Nov 12, 2012
Hi Nelson, I'm positive since May '11 and undetectable for over a year; my partner is negative. I'm really concern we sometimes get so horny that have bareback sex for a few seconds... my partner is quite confident he's not at risk. I know a change of behavior is the best solution but weve tried and failed. What alternatives do we have? How can I better protect him? I'm in love and worry he might get infected one of these crazy nights.
Response from Mr. Vergel
This question if definitely one of those double edged swords. My first impulse was to forward it to other experts, but then I realized that it would be good to risk giving you a "non-textbook" answer that may be controversial in a hot topic that has exploded after new studies were presented this year. This is a topic that few want to deal with for fear of being demonized.
Most people would only have one answer for you, and you already know that answer: using a condom every time is the surest way to minimize risk. But it is not "not knowing" that prevents you guys from using a condom every time there is insertive sex. You equate raw sex with "horny crazy sex."
Admitting that you are having this inner conflict is something most people do not even share in support groups. Many people in our community only want to have a relationship with someone of the same HIV status because they cannot deal with a situation like yours. And some have no problem at all using a condom every single time. Many others are in denial about their "bareback slips" with long term or casual sex partners.
I am assuming that these briefs (but possibly frequent) bareback moments are not related to alcohol and drug use. Let me know if that is not the case. If drugs and alcohol are in the picture, then what I will say may not apply to your situation.
The good news reported this year is that someone can take pre-exposure prophylaxis with Truvada to improve their chances of not getting infected, although there is still conflicting data on gay men and women. We also have good evidence that someone with stable and sustained undetectable HIV viral load in the blood may be a lot less infectious to others, although some report 5-8 percent of semen samples still showing some detectable virus even in people with long term HIV control. These two sets of data working together, even with their limitations, now represent a two sided approach to harm reduction to people like you. However, as you well know, 100 percent safety cannot be ensured if condoms are not used.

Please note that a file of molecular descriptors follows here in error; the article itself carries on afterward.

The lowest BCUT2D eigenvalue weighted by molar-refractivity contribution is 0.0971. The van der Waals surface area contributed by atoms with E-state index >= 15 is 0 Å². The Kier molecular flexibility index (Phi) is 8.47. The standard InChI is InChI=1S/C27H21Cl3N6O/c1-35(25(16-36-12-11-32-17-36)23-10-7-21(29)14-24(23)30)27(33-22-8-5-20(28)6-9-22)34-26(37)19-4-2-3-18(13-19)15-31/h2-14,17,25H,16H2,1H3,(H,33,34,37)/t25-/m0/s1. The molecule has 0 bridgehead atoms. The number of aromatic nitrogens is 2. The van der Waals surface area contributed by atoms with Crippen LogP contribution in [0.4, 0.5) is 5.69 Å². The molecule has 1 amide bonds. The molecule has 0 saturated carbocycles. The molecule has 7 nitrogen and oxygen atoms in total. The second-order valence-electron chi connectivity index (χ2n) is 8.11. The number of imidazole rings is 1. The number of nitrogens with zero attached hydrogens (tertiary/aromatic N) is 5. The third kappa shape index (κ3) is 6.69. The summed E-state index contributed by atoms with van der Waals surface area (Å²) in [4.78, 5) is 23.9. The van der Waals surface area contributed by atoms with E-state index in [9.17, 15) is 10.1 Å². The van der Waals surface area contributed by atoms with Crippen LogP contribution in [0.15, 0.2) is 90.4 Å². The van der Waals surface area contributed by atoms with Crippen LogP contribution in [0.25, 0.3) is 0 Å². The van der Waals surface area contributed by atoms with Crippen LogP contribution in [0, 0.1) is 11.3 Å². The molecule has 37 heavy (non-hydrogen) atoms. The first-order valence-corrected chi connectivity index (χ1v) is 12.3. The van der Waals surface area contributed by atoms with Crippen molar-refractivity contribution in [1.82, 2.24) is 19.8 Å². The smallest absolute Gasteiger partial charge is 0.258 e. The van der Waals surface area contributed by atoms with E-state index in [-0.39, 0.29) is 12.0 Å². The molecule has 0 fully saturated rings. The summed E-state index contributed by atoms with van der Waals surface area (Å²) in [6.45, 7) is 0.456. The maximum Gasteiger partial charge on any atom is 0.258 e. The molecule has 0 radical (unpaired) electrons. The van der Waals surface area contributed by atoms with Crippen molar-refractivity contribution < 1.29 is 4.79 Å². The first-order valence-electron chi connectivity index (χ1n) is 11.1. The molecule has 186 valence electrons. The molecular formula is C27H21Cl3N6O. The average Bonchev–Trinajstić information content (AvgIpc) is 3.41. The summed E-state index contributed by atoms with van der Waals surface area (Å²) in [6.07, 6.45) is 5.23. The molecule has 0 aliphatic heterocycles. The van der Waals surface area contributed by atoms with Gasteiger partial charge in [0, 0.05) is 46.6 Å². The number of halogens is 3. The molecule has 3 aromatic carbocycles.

In my 20+ years as an activist traveling around the country, I have known several HIV serodiscordant ("magnetic") gay couples that claim that the HIV negative top has remained uninfected even after years of unprotected sex with the HIV+ bottom. But I have met people who were not as lucky. Of course, they did not have an approved pre-exposure prophylaxis regimen or great viral control available to them. Two of the people I have known to have infected their partners were on a structured treatment interruption at that time, which may have increased their infectiousness. In almost all cases, the HIV+ person felt horrible and long lasting guilt about infecting his partner (in one case, the negative partner got transmitted HIV resistance to some of the meds to which his partner had been exposed). Some couples stay together and some do not after this situation.
I am looking forward to seeing data on gay and heterosexual couples in which the raw HIV negative top is on long term and stable pre-exposure prophylaxis while the HIV+ bottom has had long term HIV viral suppression.
As you can tell, I am no expert of this subject since I am only sharing with you what I have seen out there. The decision about proceeding with your sexual behavior is ultimately yours and his.
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